> not exist.

Primitive or not, all phenomenological systems that we have observed
are associated with persons or animals who have bodies.

> >> Nor am I sure what it means exactly. Define "physical".
> > Phenomena whose properties include mass, density, volume and interact
> > effectively with other phenomena bearing those properties.
> Define mass, density, volume, and interaction.

I don't do definitions. The standard usage of these terms is adequate.

> >> Here, in AUDA terms, you might be confusing the "intelligible", with
> >> the "intelligible matter"
> >> (Bp with Bp & Dt). [] p with [] p & <> t.
> > I'm really not confused at all. You keep accusing me of that but I'm
> > very clear on my distinctions.
> You are not. And you are not well place to judge this.

You are saying that your opinions about me are facts. Fortunately I
have other people who are familiar with my ideas who don't share your

> >>> virtual servers do not fly off into the
> >>> data center on their own virtual power grid - they are still only a
> >>> complicated event of electrified semiconductors. Unplug the hardware
> >>> node and all of the operating systems, be they first order
> >>> software or
> >>> second order virtual hardware or still only software, 100% dependent
> >>> on the physical resources. It is generators burning diesel fuel
> >>> fifty
> >>> miles away that literally pushes the entire computation - not
> >>> arithmetic.
> >> At first sight.
> > What happens at second sight?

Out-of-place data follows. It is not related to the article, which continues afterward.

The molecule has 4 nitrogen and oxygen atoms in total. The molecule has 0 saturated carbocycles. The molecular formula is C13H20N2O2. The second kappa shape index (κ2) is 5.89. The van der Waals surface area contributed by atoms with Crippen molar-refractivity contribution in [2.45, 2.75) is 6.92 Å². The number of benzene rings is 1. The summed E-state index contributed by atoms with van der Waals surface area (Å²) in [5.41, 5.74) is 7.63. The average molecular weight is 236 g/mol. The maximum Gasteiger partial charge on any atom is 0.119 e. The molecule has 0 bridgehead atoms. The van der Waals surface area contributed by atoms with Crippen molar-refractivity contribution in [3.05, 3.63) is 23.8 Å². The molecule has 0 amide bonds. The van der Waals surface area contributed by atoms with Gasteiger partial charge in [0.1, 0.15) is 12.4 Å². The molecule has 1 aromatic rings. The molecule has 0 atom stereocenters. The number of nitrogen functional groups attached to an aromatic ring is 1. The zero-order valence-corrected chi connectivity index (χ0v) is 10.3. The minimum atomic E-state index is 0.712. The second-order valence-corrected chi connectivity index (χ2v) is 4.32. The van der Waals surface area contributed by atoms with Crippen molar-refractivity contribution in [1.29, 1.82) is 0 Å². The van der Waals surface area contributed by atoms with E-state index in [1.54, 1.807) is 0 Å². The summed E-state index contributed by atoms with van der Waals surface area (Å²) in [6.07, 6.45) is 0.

> You realize that this might be the other way round. It is in the comp
> theory. Cf UDA.

What does it mean to be the other way around? That power companies are
dependent on data centers?

> >>> Arithmetic has 0% independence of physical systems *as a
> >>> whole* even though computations can be understood *figuratively* as
> >>> being independent of any particular physical structure.
> >> Why figuratively? The computable functions from N to N have been
> >> discovered in math. It happens that we are surrounded by local
> >> physical approximation of universal system, from gas in complex
> >> volume, to bacteria genome, subset of human languages, brains, higher
> >> animals and man made computers.
> >> You can postulate or assume some universal numbers, and say "that's
> >> the ultimate local universal number", but comp predict that any named
> >> ultimate local universal numbers hides the "real" one. With comp the
> >> real "one" has no name.
> > Maybe it has no name because there's nothing there?
> >> or by "physical" you mean something more vague, and mixing the 3p and
> >> 1p, and then, I might interpret your intuition in some perplexities